Explore The Secret Kiss of Darkness

I seem to have been reviewing lots of novels during the past couple months. I enjoy reviewing but it’s also nice to just read a book for pleasure. So in mid-January I decided to give myself a break and a treat. I have read several novels by Christina Courtenay and enjoyed them so I checked out her Amazon page to see what she’s written recently. I was in luck as she had just released a new novel, The Secret Kiss of Darkness. I downloaded it and started to read. I wasn’t surprised to find that I enjoyed it and quickly immersed myself in the story.  And despite reading it for pleasure, when I finished the book I posted a short review on Amazon to let other readers know the book is worth reading. In my review I said, “I found this story engrossing and a great escape. Talking pictures and fortune telling may not be real but I wish they were.” Since I was so enthusiastic about the novel I’ve invited Christina to visit Ascroft, eh? to answer a few questions about the book. So, welcome, Christina! Let’s get started, shall we?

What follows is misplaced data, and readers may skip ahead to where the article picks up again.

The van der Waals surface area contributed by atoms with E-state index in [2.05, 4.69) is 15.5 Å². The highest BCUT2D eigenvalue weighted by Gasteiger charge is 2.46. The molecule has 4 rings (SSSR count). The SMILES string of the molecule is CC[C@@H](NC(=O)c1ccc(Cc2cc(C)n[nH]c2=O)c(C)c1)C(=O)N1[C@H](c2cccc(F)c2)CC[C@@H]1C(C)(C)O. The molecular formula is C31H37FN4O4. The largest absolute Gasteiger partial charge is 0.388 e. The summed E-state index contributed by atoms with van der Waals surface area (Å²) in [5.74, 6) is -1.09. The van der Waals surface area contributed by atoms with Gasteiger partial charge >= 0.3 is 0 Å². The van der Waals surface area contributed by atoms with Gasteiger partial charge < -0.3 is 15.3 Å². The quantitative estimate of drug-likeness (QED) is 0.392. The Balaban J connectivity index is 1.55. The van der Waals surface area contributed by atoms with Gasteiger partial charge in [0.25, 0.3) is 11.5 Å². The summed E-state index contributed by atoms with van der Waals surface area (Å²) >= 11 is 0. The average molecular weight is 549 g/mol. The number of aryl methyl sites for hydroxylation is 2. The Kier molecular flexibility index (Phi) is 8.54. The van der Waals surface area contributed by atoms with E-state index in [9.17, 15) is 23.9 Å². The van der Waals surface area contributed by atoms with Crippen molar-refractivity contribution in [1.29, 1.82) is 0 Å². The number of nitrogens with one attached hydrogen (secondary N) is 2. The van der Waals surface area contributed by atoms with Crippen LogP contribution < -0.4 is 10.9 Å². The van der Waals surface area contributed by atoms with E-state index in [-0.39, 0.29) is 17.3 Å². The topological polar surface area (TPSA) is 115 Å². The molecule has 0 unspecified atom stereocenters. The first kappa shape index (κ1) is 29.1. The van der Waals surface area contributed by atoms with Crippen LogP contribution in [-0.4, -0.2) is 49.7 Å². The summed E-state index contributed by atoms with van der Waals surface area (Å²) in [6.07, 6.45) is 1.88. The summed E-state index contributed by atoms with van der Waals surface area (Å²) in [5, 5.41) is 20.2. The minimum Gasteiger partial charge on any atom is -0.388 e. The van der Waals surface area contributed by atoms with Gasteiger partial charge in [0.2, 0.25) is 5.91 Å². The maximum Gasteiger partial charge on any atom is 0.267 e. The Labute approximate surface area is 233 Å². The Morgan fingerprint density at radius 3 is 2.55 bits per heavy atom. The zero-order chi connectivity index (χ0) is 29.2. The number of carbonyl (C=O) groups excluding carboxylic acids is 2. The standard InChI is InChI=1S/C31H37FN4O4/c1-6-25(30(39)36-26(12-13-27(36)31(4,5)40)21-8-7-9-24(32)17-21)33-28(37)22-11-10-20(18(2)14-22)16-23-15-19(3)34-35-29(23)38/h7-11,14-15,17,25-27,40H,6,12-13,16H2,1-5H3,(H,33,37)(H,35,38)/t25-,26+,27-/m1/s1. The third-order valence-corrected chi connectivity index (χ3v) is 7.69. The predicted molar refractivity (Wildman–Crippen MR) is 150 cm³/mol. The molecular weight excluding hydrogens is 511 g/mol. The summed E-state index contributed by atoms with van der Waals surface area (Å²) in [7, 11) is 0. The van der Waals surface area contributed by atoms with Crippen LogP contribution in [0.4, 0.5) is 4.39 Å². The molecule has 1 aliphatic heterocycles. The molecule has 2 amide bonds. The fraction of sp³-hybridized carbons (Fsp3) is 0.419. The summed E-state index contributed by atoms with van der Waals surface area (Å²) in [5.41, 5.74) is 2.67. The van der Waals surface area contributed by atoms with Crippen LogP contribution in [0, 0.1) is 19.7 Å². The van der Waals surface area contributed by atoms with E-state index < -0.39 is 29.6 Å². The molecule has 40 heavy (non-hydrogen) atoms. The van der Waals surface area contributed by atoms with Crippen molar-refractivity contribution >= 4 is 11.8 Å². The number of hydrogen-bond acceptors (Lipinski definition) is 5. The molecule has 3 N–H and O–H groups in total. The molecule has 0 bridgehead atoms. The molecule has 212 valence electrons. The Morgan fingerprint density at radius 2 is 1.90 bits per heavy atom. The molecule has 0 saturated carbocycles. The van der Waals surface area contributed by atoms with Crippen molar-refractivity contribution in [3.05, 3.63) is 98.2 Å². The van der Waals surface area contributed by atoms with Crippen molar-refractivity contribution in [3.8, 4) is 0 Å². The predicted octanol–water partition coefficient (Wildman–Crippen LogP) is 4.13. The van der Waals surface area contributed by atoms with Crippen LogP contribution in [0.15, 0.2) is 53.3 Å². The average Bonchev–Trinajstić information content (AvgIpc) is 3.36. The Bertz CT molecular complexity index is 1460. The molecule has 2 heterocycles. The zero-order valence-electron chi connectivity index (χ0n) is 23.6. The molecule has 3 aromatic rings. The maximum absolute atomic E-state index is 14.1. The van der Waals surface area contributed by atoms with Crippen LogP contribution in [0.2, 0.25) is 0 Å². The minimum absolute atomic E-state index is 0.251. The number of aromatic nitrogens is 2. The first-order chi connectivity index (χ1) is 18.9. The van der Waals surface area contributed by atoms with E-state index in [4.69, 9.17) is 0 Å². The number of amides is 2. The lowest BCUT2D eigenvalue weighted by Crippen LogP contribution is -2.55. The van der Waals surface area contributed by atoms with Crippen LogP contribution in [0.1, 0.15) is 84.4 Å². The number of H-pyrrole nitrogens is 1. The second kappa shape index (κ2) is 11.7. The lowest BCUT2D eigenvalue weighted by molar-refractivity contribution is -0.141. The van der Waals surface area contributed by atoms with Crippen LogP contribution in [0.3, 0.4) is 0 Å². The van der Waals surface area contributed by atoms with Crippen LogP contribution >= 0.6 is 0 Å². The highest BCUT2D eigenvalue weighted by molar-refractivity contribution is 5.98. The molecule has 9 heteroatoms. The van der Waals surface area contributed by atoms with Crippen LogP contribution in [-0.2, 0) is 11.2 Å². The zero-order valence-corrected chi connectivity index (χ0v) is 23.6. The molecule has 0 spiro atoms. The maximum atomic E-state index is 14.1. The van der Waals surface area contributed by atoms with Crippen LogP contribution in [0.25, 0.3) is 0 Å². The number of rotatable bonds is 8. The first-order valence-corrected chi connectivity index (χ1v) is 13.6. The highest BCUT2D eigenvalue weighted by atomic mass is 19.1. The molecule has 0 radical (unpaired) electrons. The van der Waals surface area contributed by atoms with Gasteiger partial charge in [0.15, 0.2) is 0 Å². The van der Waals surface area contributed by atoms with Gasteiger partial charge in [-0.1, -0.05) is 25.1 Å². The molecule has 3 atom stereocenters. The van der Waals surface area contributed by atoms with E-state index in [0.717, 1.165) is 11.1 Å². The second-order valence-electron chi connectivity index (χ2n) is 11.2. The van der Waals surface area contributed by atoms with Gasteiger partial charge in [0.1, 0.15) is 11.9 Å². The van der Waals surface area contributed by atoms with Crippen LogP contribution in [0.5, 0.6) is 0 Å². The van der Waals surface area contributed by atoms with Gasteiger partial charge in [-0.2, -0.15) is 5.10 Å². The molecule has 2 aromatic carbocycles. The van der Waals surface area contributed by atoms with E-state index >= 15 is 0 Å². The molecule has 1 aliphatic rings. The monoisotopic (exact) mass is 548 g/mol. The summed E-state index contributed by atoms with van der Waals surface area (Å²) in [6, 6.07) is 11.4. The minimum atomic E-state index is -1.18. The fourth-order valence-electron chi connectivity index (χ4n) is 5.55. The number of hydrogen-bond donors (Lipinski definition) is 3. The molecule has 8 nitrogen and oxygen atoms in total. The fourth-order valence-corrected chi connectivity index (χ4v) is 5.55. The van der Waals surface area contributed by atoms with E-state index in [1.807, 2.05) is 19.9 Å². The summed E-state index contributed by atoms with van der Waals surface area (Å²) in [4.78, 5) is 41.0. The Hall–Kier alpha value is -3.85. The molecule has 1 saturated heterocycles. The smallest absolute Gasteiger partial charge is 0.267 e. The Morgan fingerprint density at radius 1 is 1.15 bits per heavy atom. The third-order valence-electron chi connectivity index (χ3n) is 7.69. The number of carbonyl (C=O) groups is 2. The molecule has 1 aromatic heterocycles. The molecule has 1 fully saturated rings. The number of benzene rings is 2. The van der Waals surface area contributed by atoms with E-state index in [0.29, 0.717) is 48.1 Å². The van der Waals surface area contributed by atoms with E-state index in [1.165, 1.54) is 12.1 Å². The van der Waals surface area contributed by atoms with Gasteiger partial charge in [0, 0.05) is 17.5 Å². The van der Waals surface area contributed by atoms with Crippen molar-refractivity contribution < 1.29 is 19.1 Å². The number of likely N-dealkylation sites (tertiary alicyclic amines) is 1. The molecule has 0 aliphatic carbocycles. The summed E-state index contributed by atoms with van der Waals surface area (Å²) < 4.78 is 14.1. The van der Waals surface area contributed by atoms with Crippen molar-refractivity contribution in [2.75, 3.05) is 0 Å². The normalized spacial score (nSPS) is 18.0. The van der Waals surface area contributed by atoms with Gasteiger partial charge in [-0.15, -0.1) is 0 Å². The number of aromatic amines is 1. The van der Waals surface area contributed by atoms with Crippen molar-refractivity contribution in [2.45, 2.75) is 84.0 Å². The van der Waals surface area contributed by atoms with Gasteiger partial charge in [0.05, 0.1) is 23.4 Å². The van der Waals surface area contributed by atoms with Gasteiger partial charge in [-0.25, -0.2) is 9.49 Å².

Tell us about your novel.
Secret Kiss imageCC
: The Secret Kiss of Darkness is a time slip novel set in Devon.  Kayla, the heroine in the present, has her life turned upside down when she almost bankrupts herself to buy a portrait of a mysterious 18th century gentleman at an auction.  Jago, inn-keeper and smuggler, knows there’s danger in stolen moments with Lady Eliza.  Over two centuries separate Kayla and Jago, but their lives become inextricably linked thanks to a gypsy’s spell. Will they find heartache or happiness?  Forbidden love, smugglers and romance!

What prompted you to write about this historical event or era?

CC: First of all, I wanted the hero in the past to be a smuggler and when I did some research I found that this was a period when they were fairly common because of the restrictive laws on importing goods from the Continent.  I also needed to write about this particular time because I used the portraits of Thomas Gainsborough and as he features briefly in the book, it had to be set during his lifetime.  I read up on his life and found that he had visited Devon on several occasions, so the story had to revolve around that.

How closely did you stick to the historical facts? If you used them loosely, how did you decide whether to deviate from them?

CC: When it came to the smugglers, I tried to stick to the facts as I found them so hopefully I didn’t deviate at all in that regard.  For Gainsborough, however, I had to take some liberties as obviously he never painted the portraits of my imaginary characters, but I hope my portrayal of him is as close as possible to how he really was as a person.

What research did you do for this book?